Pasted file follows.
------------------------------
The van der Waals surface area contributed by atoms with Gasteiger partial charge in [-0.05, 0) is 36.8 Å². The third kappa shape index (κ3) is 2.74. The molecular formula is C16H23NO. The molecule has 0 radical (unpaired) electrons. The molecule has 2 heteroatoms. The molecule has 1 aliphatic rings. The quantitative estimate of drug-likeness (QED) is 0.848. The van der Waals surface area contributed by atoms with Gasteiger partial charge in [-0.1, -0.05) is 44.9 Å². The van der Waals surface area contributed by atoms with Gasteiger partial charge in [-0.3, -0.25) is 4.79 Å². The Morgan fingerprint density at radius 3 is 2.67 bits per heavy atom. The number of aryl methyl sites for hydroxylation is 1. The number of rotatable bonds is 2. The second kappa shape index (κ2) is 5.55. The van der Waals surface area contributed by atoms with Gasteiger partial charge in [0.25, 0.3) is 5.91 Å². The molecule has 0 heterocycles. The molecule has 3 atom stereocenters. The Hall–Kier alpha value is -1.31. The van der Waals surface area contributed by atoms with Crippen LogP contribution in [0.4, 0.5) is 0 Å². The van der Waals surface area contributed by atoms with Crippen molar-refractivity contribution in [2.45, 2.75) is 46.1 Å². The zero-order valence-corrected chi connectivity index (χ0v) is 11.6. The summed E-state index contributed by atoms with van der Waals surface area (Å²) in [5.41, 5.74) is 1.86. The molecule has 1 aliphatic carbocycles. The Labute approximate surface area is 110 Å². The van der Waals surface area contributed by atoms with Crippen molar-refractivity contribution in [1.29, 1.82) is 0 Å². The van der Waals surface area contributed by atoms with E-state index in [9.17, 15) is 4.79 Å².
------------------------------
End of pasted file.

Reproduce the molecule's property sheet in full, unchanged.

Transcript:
The van der Waals surface area contributed by atoms with Gasteiger partial charge in [-0.05, 0) is 36.8 Å². The third kappa shape index (κ3) is 2.74. The molecular formula is C16H23NO. The molecule has 0 radical (unpaired) electrons. The molecule has 2 heteroatoms. The molecule has 1 aliphatic rings. The quantitative estimate of drug-likeness (QED) is 0.848. The van der Waals surface area contributed by atoms with Gasteiger partial charge in [-0.1, -0.05) is 44.9 Å². The van der Waals surface area contributed by atoms with Gasteiger partial charge in [-0.3, -0.25) is 4.79 Å². The Morgan fingerprint density at radius 3 is 2.67 bits per heavy atom. The number of aryl methyl sites for hydroxylation is 1. The number of rotatable bonds is 2. The second kappa shape index (κ2) is 5.55. The van der Waals surface area contributed by atoms with Gasteiger partial charge in [0.25, 0.3) is 5.91 Å². The molecule has 0 heterocycles. The molecule has 3 atom stereocenters. The Hall–Kier alpha value is -1.31. The van der Waals surface area contributed by atoms with Crippen LogP contribution in [0.4, 0.5) is 0 Å². The van der Waals surface area contributed by atoms with Crippen molar-refractivity contribution in [2.45, 2.75) is 46.1 Å². The zero-order valence-corrected chi connectivity index (χ0v) is 11.6. The summed E-state index contributed by atoms with van der Waals surface area (Å²) in [5.41, 5.74) is 1.86. The molecule has 1 aliphatic carbocycles. The Labute approximate surface area is 110 Å². The van der Waals surface area contributed by atoms with Crippen molar-refractivity contribution in [1.29, 1.82) is 0 Å². The van der Waals surface area contributed by atoms with E-state index in [9.17, 15) is 4.79 Å².